Reflection: Living with Imperfections

Following beauty bloggers is a great way to keep up with the beauty community, be advised of the latest releases and to learn ways on how to be more stylish and put together.

As the blogging industry and indeed the beauty industry seems to be so competitive and evolving, it's hard to keep up.  Sometimes it's easy to feel slightly on the frumpy side, certainly not as glamorous as those we follow and also to feel more hung-up on the imperfections we feel we have.

As the old cliche goes 'no-one's perfect'.

It's easy to get lost in perfectly formed Instagram feeds and feel a hint of jealously, reading slick travel posts and dreaming of lying on an exotic beach.  But how much of it is really 'real life'? And why do we get so hung-up on small imperfections?

I don't know about you, but there are things I would love to change about myself.  Or at least I think there are. I'm not quite sure if it would make me any happier if I did. The blemishes and scars tell a story, they're part of me. And your scars, part of you.

I have a massive scar on my right knee.  Being a clumsy child (and adult) and being heavy on my feet, I fell awkwardly, the wound didn't heal and weeks later I fell on the same knee. My scar could be classed as unsightly, however it's not much bigger than a 50p piece. Now technology has evolved, I'm sure you could spend hundreds of pounds and hours to somehow repair/laser away the scar at some top London clinic. I used to be so self conscious of my knee and would wear thick 'tan' tights in 30 degree heat to cover it up.  Not now, it's just a small scar, which quite honestly no-one else would notice if I didn't mention.

At the top of my right arm also lives a scar from where I had a flat mole removed. being fair and prone to burning, I especially worry about the dangers of the sun. Lovely, as it is to bake under its hot rays, I don't want to burn and try to protect my skin as much as possible. At the time of removal, I had no concerns over my mole. It was the size of a 5p piece and fairly unobtrusive. For safety's sake, I saw no real reason not to get this removed. A quick 5 minute procedure at the local doctors and it was gone.  Overtime it's healed to another scar.

Reflection: Living with Imperfections

I have a small indentation on my nose, where I picked a particular nasty, hormonal spot as a teenager and the skin never quite recovered. Other than that my skin is good and clear.  If I had just left it alone, the spot would have healed and and it would be easier to apply foundation to this area.  Any foundation seems to sink into the mark on application making it more prominent.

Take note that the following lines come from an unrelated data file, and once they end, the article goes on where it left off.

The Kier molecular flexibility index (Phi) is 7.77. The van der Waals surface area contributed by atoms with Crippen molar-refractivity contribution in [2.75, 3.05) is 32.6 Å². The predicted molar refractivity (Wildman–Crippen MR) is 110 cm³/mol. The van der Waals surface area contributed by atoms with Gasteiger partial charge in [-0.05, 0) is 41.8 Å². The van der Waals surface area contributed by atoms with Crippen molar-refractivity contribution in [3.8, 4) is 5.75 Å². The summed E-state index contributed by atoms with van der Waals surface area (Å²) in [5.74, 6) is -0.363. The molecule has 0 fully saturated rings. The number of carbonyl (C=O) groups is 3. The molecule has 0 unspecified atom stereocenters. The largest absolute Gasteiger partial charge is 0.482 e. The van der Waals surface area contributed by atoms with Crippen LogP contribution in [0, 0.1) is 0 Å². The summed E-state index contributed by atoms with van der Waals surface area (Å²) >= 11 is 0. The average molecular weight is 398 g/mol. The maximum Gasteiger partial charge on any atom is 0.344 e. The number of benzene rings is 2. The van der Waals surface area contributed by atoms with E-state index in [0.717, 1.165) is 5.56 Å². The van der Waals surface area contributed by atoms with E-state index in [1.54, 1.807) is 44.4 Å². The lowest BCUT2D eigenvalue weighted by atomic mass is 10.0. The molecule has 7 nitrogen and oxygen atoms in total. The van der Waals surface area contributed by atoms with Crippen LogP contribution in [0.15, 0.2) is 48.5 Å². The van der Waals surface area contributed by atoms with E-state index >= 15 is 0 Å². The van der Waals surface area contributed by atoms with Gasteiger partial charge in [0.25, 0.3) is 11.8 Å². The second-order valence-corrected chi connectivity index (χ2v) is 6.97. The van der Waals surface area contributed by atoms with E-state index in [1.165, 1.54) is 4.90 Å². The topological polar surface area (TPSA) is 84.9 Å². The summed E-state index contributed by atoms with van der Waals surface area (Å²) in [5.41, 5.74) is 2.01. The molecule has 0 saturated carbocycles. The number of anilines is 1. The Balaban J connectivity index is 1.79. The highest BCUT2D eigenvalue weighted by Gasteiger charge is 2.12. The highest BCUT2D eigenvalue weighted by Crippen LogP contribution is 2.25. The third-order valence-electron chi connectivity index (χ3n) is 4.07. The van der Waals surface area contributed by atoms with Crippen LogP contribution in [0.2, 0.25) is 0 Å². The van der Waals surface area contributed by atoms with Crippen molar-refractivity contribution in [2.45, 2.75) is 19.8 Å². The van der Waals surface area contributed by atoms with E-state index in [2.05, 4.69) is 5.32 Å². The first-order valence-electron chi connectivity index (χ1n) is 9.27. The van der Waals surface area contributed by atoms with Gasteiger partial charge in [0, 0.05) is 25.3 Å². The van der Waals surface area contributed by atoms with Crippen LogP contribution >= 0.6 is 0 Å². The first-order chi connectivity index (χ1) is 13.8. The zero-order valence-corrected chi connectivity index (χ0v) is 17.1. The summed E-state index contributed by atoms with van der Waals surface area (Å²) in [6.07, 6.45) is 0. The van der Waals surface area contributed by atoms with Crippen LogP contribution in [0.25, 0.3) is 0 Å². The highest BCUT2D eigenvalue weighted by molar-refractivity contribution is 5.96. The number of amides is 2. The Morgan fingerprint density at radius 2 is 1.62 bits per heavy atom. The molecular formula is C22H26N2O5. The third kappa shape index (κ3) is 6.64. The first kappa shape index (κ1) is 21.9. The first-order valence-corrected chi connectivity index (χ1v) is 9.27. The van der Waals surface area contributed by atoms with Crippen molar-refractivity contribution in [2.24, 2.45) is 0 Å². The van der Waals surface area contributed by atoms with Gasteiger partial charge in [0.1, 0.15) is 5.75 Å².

For years, I had a brace to close the gap between my two top front teeth.  Luckily my teeth are fairly straight and shiny and bright. The gap closed significantly and still exists slightly. It's small though and just adds character to my cheeky smile.  The dentist at the time told me I'd marry someone rich. This is yet to happen!

I have stretch marks on my tummy, from where I have lost weight, gained and lost again. I am missing my big toenails due to ingrowing toe nails from years ago.  No-one looks at my feet. They get me around and I try my best to look after them. Often painted in nude or neutral colours, I would never sport a neon or bright nail in the summer as this would draw too much attention to my loss.

I have a little cellulite and I have freckles (which I now love).

What I am trying to say, is you can post a hundred or more Instagram pictures to your feed all looking perfect, using editing tools and filters.  We can all moan about tiny insignificant details, compare ourselves to others or desire things others have.  As long as we and the people we love around us are happy and healthy, what is there to complain about?

The flaws just add to us as people and tell a life story.  So next time you worry about that acne scar, cellulite or other lumps and bumps you may have, tell yourself, it's part of you.

Everyone has flaws, so smile and carry on with your day. Embrace it. It makes you, you.

There's always someone much worse off.